Lake Harriette in the Mountain Lakes
- Moderate (to Eb and Zeb Lakes)
- 9.6 miles round-trip
- 1230 feet elevation gain
- Open mid-July to early November
- Use: hikers, horses
- Difficult (to Harriette Lake)
- 12.6 miles round-trip
- 1800 feet elevation gain
- Difficult (Mountain Lakes loop)
- 17.1-mile loop
- 2720 feet elevation
Precisely 6 miles square, this pocket Wilderness towers above Upper Klamath Lake like a misplaced chunk of the High Cascades. In its center, a gorgeous 8.3-mile loop trail tours a string of hidden lakes and mountain passes. The price of admission is a 4.4-mile climb through the woods to the start of the loop.
Geologists once thought this isolated highland might be the remains of a huge volcano that exploded in Crater Lake fashion. But the area’s outline is a lopsided square, not a circle, suggesting a cluster of at least four smaller volcanoes instead. Did one of them explode? It’s hard to tell. Any caldera would have vanished in the Ice Age when five glaciers gutted these highlands, leaving lake basins, headwall cliffs, and several exposed lava plugs.
The Mountain Lakes Wilderness was one of eight Oregon areas protected by the original 1964 Wilderness Act. All seven of the other areas have been expanded since then, and more than two dozen new areas have been designated, but this preserve retains its original square boundary—exactly one township. The maximum group size for visitors here is eight people, or if you have pack stock, 12 hearts. Campers can’t be closer than 100 feet to lakeshores, and horses can’t be closer than 200 feet except on trails.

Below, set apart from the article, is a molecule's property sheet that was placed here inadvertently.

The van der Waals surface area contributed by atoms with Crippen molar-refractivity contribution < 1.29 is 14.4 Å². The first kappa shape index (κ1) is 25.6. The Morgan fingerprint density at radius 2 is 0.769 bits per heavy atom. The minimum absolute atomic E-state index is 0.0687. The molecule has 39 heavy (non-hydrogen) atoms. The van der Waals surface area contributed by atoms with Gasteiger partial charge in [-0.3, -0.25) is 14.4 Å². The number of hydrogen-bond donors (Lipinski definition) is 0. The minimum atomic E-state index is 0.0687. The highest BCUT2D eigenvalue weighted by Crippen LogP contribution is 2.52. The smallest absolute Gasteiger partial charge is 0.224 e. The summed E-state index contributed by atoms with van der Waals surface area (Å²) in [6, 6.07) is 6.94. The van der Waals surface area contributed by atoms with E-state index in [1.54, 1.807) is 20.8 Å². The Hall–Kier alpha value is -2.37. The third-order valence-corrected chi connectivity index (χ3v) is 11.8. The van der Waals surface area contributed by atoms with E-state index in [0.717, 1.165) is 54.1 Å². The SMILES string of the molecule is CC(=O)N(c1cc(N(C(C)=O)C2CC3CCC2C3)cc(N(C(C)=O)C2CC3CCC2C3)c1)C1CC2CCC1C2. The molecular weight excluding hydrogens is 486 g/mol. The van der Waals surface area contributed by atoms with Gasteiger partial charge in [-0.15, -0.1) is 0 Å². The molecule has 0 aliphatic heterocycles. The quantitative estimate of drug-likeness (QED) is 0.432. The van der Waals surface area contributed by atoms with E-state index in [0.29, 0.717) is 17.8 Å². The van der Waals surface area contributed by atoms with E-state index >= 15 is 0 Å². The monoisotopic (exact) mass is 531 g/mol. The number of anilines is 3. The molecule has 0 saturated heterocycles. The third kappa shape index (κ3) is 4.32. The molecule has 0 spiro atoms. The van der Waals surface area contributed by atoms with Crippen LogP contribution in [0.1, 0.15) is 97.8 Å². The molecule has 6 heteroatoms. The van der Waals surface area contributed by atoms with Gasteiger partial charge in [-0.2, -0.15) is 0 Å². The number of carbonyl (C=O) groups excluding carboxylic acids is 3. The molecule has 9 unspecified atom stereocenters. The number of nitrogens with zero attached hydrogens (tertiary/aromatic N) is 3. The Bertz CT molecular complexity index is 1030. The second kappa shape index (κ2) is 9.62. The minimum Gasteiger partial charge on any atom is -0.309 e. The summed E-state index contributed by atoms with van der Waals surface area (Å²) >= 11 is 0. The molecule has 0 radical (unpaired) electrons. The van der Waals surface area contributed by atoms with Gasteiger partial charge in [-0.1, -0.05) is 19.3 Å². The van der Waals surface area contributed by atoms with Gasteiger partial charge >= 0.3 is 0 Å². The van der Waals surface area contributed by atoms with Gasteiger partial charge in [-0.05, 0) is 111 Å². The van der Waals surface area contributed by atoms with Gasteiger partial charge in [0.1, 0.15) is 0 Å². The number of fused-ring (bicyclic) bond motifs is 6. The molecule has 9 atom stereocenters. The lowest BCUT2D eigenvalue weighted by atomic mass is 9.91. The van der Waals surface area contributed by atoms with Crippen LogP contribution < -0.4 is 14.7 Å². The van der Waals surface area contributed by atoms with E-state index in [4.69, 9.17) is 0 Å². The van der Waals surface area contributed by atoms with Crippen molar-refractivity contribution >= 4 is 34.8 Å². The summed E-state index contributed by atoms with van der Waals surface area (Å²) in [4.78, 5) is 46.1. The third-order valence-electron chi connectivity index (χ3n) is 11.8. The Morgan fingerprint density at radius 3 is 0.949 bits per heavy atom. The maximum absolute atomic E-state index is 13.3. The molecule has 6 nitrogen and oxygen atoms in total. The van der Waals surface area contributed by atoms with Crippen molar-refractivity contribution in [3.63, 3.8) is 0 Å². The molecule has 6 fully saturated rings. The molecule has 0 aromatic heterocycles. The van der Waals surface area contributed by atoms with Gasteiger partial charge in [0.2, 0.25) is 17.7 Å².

Three paths climb to the central loop, but the Varney Creek Trail requires the least elevation gain. To find it, drive Highway …
… If you’re tired, turn right for 0.4 mile to make your goal Eb and Zeb Lakes, a pair of shallow but swimmable little lakes just 100 yards apart. The shores have pink heather, red huckleberries, and views of Whiteface Peak’s bright rockslides. If you’re up to a longer hike, however, skip Eb and Zeb. Instead turn left at the junction and descend 0.7 mile to Lake Como, a deeper, bigger, blue-green pool with better swimming and lots of small, jumping fish. But don’t turn back yet. If you continue another 1.2 miles you’ll climb to a rocky pass with a terrific view and descend to Lake Harriette—the largest, deepest, and prettiest lake of all.
This chapter taken from the book 100 Hikes in Southern Oregon.